The Putin-Kim summit produced an unusual — and speedy — flurry of glimpses into North Korea

The imagery from Pyongyang emerged quickly, notable in its variety — glimpses into North Korea in near-real time that showed its leader, Kim Jong Un, grinning and glad-handing with Russian President Vladimir Putin and showing him around the capital of one of the world’s least accessible nations.

For those who follow the happenings of the Kim family’s three-generation rule, the coverage of the Kim-Putin meeting this week — visuals released only by the respective propaganda arms of each government — represented an extraordinary flurry of views into a nation where imagery that feels even remotely off the cuff, not vetted and edited ad nauseam, is rare.

The pair marched on the red carpet in Kim Il Sung Square, named after the current leader’s grandfather and the nation’s founder. They gazed upon a sea of balloon-toting children. They reviewed a military parade and eyed a crowd waving pompoms. They saw — but were not shown interacting with — groups of North Korean citizens, who if the past is any indication were meticulously vetted before getting anywhere near the scene.

Those images were vivid and plentiful, but they represented the predictable output of an experienced propaganda apparatus.

Far more striking were the in-between moments that managed to peek through — also calibrated carefully, but revealing a smidgen more about the North and its leader than most imagery does. From stills and videos made by both Russian and North Korean state media operations (independent journalists were not given access to cover Putin’s visit), the images were many and varied.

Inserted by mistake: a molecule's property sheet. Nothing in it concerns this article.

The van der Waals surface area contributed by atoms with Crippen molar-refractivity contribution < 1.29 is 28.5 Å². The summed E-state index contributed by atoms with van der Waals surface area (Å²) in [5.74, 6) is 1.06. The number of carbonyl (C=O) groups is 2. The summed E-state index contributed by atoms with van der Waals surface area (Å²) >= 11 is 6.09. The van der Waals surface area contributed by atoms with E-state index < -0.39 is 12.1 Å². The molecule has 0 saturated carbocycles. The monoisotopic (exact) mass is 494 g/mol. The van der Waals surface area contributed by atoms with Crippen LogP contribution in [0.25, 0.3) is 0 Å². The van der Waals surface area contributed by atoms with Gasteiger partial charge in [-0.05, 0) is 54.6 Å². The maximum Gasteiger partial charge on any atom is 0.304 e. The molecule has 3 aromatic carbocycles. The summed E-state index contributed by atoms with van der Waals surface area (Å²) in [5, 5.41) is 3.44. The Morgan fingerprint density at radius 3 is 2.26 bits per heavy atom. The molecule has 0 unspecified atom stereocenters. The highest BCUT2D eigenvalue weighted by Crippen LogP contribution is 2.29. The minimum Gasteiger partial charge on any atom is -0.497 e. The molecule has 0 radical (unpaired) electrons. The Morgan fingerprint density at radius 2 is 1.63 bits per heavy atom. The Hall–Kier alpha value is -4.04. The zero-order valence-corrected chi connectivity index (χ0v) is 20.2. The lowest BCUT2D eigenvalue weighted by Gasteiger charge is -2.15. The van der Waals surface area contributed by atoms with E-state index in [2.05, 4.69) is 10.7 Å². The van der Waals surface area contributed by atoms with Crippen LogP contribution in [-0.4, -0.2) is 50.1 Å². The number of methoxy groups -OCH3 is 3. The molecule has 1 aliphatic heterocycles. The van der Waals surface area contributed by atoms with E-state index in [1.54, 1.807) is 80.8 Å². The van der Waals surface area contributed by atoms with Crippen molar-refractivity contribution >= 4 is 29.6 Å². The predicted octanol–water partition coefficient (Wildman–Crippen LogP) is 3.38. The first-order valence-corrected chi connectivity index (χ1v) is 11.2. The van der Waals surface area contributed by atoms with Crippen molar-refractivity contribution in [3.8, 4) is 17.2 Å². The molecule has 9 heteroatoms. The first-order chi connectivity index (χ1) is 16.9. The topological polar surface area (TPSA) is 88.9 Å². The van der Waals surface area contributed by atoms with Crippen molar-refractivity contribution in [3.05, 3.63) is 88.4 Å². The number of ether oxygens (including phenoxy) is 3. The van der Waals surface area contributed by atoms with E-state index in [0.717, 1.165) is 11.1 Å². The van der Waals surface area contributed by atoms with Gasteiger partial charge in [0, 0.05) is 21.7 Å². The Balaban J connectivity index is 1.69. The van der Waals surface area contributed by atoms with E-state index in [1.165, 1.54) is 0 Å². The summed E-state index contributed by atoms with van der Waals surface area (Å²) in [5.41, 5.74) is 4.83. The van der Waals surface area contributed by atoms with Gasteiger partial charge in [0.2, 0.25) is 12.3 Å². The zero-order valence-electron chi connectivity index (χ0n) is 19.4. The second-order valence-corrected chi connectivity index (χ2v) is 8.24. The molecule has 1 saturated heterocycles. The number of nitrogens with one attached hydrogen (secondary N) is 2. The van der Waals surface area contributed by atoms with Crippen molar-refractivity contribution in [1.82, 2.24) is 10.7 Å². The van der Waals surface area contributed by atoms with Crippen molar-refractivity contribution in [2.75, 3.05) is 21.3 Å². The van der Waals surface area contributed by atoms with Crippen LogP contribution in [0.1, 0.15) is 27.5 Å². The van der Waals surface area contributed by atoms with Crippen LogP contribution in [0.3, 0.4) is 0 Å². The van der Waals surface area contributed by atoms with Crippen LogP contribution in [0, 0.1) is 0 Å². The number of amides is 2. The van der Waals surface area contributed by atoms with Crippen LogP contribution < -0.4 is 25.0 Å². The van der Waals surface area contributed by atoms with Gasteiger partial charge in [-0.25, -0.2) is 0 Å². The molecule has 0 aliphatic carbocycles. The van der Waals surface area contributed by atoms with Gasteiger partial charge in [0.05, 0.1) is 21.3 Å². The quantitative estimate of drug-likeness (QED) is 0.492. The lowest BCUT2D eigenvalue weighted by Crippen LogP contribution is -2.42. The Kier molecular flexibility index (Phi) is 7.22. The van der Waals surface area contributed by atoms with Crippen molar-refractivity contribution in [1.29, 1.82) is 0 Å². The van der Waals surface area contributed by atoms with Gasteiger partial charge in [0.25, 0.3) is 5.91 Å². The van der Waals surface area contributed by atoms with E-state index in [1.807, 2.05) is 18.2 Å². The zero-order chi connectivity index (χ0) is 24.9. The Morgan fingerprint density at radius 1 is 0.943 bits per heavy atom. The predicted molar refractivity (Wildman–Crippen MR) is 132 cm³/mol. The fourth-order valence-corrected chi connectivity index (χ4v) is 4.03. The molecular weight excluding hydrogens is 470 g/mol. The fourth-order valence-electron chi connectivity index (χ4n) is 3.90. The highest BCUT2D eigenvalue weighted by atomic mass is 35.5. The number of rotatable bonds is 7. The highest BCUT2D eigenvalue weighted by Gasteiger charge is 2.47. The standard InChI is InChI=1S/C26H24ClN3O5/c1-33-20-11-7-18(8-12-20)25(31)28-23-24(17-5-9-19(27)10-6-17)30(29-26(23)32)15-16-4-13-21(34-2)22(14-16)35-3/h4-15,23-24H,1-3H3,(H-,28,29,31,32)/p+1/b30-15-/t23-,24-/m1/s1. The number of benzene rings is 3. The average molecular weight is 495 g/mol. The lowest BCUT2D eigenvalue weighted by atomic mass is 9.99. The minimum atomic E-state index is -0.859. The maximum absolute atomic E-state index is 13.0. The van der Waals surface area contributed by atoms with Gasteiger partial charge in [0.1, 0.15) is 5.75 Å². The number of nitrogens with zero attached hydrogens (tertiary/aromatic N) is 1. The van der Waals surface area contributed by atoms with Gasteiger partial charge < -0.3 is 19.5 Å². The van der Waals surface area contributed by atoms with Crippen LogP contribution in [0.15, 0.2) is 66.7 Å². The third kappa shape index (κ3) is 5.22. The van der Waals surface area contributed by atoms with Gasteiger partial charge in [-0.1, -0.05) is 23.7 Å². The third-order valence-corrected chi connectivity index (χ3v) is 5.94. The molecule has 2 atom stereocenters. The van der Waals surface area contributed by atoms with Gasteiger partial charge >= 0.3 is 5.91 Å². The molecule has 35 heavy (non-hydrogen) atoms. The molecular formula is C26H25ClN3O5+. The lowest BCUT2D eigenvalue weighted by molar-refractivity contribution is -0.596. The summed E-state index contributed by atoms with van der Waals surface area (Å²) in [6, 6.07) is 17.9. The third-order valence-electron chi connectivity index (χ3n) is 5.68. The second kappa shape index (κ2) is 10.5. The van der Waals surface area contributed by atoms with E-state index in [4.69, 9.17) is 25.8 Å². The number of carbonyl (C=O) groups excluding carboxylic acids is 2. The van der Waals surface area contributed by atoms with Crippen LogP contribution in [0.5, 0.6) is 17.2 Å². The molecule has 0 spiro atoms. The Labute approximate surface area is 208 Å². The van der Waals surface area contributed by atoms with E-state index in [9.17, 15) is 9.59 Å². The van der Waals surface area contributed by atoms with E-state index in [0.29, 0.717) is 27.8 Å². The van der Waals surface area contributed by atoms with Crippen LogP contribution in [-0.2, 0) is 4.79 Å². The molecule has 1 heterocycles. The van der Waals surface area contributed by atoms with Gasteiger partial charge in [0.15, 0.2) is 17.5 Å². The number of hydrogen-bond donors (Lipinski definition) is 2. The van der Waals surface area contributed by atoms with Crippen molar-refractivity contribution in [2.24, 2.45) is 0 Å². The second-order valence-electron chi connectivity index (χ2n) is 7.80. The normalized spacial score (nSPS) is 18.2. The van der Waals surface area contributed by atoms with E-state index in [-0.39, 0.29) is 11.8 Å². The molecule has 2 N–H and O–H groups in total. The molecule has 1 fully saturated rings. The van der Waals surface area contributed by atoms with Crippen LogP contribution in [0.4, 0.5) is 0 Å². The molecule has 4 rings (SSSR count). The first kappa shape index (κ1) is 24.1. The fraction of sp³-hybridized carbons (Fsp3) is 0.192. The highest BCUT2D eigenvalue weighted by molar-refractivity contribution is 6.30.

Here was Kim showing Putin a bust he’d had made of the Russian leader as a gift. Here were the two leaders hugging, looking at horses and Korean Pungsan dogs, leaning in for informal conversations, laughing at a “gala concert.” And here were cutaways to the background of a state dinner — complete with camera dollies, rooms before the leaders entered and other outtake-style shots that surface less often in North Korea’s home-grown imagery.

One of the most impactful sequences came from Kremlin pool video, filmed just before Putin’s arrival in Pyongyang. It showed Kim on the tarmac with his hands behind his back, silhouetted against the airport gate and a scarlet welcome sign behind him, pacing and awaiting his counterpart’s presence. It was easy to imagine that Kim Jong Un was, for a moment, not the packaged leader of an authoritarian government but a weary man waiting for a plane after dark.

Perhaps most noteworthy was the sense that all this was coming at the world in almost real time — mostly through Russian pool imagery. The North Korean government’s own images usually present its leader and nation as stilted, rigid and slightly out of sync — and photos usually emerge well after an event takes place.

Also at play: Imagery from the North’s main propaganda organ, the Korean Central News Agency, has occasionally been digitally manipulated before being transmitted; stringent vetting is required before it can be used.

Part of what made this week’s images so compelling was the occasional appearance of spontaneity. The overwhelming share of imagery out of North Korea feels staged — because so much of it is. Awkward and deferential people typically surround Kim, as they did his father and grandfather. And often Kim appears awkward himself.

But in these frames and footage, amid the fast-moving nature of the week’s events, that set-piece feel sometimes seemed absent. And it made North Korea appear more like other places, rather than reinforcing the “hermit kingdom” image.

Photos and video can distance us. They can draw us nearer. They can humanize. They can show, to the many, places that only the few see. And sometimes, collectively, they can offer some small epiphanies about a place, its people, even its leader.

To look at this week’s photos and video from Pyongyang is to know just a bit more about what makes North Korea tick — even if that wasn’t the primary intent of the propagandists who created them.


Ted Anthony, director of new storytelling and newsroom innovation for The Associated Press, was the AP’s Asia-Pacific news director from 2014 to 2018 and visited North Korea multiple times in that role. Follow him at

Copyright © 2024 The Associated Press. All rights reserved. This material may not be published, broadcast, written or redistributed.

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